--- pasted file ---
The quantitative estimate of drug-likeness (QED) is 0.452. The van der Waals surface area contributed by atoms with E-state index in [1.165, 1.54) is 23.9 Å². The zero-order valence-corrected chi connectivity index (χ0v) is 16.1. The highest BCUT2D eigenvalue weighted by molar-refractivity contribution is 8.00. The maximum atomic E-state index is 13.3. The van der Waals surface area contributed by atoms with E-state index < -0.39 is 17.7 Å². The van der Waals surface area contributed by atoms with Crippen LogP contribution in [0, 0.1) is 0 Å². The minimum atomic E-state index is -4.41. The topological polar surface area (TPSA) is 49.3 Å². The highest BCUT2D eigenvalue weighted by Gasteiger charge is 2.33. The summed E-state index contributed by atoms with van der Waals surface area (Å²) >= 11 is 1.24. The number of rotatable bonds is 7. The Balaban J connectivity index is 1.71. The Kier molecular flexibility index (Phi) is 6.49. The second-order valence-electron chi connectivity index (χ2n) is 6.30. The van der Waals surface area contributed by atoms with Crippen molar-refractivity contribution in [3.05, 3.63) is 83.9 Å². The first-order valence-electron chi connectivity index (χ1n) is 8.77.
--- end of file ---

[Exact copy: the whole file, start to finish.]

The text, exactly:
The quantitative estimate of drug-likeness (QED) is 0.452. The van der Waals surface area contributed by atoms with E-state index in [1.165, 1.54) is 23.9 Å². The zero-order valence-corrected chi connectivity index (χ0v) is 16.1. The highest BCUT2D eigenvalue weighted by molar-refractivity contribution is 8.00. The maximum atomic E-state index is 13.3. The van der Waals surface area contributed by atoms with E-state index < -0.39 is 17.7 Å². The van der Waals surface area contributed by atoms with Crippen LogP contribution in [0, 0.1) is 0 Å². The minimum atomic E-state index is -4.41. The topological polar surface area (TPSA) is 49.3 Å². The highest BCUT2D eigenvalue weighted by Gasteiger charge is 2.33. The summed E-state index contributed by atoms with van der Waals surface area (Å²) >= 11 is 1.24. The number of rotatable bonds is 7. The Balaban J connectivity index is 1.71. The Kier molecular flexibility index (Phi) is 6.49. The second-order valence-electron chi connectivity index (χ2n) is 6.30. The van der Waals surface area contributed by atoms with Crippen molar-refractivity contribution in [3.05, 3.63) is 83.9 Å². The first-order valence-electron chi connectivity index (χ1n) is 8.77.